Recommendations for Maintaining Postharvest Quality
Produce Facts in English > Lemonleaf
Michael S. Reid
Department of Plant Sciences, University of California, Davis
Gaultheria shallon. A hardy, long-lived cut foliage, salal was named for Dr. Gaultier, a physician from Quebec in about 1750.
Branches should be harvested when the leaves are mature, without tender young growth at the tips. Salal is very long lasting and has few postharvest problems. If the foliage is of good quality at time of purchase, it should provide satisfaction in the vase.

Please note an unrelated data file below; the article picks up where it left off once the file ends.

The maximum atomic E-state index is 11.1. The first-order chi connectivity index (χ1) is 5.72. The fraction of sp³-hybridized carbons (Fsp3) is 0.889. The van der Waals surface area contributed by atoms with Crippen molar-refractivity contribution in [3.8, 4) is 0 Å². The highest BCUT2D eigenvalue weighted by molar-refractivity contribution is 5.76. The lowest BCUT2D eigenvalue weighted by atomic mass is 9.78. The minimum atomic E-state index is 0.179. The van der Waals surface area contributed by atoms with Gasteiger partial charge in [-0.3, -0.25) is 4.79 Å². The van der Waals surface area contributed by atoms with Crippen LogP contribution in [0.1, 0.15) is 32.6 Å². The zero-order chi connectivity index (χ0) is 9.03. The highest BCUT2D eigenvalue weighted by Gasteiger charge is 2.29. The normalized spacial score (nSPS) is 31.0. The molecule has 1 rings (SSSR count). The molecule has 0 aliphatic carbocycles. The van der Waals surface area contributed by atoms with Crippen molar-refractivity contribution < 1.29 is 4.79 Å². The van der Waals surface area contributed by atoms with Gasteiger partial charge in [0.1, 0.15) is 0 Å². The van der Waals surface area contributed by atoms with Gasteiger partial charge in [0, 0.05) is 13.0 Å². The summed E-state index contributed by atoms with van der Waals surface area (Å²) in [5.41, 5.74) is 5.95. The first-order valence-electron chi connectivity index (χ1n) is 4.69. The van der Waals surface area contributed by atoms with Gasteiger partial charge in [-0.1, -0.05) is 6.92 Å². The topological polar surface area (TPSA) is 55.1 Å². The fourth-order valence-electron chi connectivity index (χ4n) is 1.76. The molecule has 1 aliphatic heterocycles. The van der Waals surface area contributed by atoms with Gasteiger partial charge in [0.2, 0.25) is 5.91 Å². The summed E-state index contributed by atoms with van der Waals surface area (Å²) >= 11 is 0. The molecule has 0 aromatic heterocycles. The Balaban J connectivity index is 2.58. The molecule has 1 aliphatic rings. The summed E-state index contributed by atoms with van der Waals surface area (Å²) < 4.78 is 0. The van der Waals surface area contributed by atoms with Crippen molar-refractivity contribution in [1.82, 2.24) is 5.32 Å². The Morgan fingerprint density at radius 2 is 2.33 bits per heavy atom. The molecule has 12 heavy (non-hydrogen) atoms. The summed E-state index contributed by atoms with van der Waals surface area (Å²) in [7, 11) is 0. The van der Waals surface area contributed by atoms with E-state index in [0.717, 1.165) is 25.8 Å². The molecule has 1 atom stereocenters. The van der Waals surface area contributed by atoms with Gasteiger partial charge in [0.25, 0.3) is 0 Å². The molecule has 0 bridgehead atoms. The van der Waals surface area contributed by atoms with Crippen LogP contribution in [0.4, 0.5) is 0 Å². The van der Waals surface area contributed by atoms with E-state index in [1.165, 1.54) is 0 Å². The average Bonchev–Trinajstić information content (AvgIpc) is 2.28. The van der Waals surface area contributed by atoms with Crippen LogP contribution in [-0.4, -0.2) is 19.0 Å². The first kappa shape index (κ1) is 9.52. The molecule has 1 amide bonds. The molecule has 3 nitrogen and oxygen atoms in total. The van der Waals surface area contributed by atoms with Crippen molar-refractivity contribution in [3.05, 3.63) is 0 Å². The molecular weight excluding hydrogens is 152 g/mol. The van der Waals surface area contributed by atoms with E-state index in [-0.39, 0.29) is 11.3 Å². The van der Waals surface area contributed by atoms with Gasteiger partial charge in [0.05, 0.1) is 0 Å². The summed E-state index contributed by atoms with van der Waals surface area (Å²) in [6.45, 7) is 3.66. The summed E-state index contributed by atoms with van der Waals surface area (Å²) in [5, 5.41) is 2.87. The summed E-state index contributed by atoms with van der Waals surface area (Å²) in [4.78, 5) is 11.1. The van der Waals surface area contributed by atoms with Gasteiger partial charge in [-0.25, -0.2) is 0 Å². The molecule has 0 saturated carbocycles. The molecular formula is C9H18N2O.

Grading and Bunching
Quality foliage has uniform mature green leaves with no damage, defects, or disease. Salal is usually sold 20 stems per bunch.
Salal is not affected by exposure to ethylene.
Salal does not require any pretreatments to perform satisfactorily in the vase.
Salal should be stored at –0.5-1°C. When harvested, lemonleaf is normally stored, bunched and cooled, at or slightly below freezing, in large bins lined with plastic to reduce water loss.
Salal is normally packed in horizontal fiberboard boxes.
Even though the stems are woody, salal is adapted to standard florists’ procedures for re-hydration and use in arrangements.
First published on this website: October 2004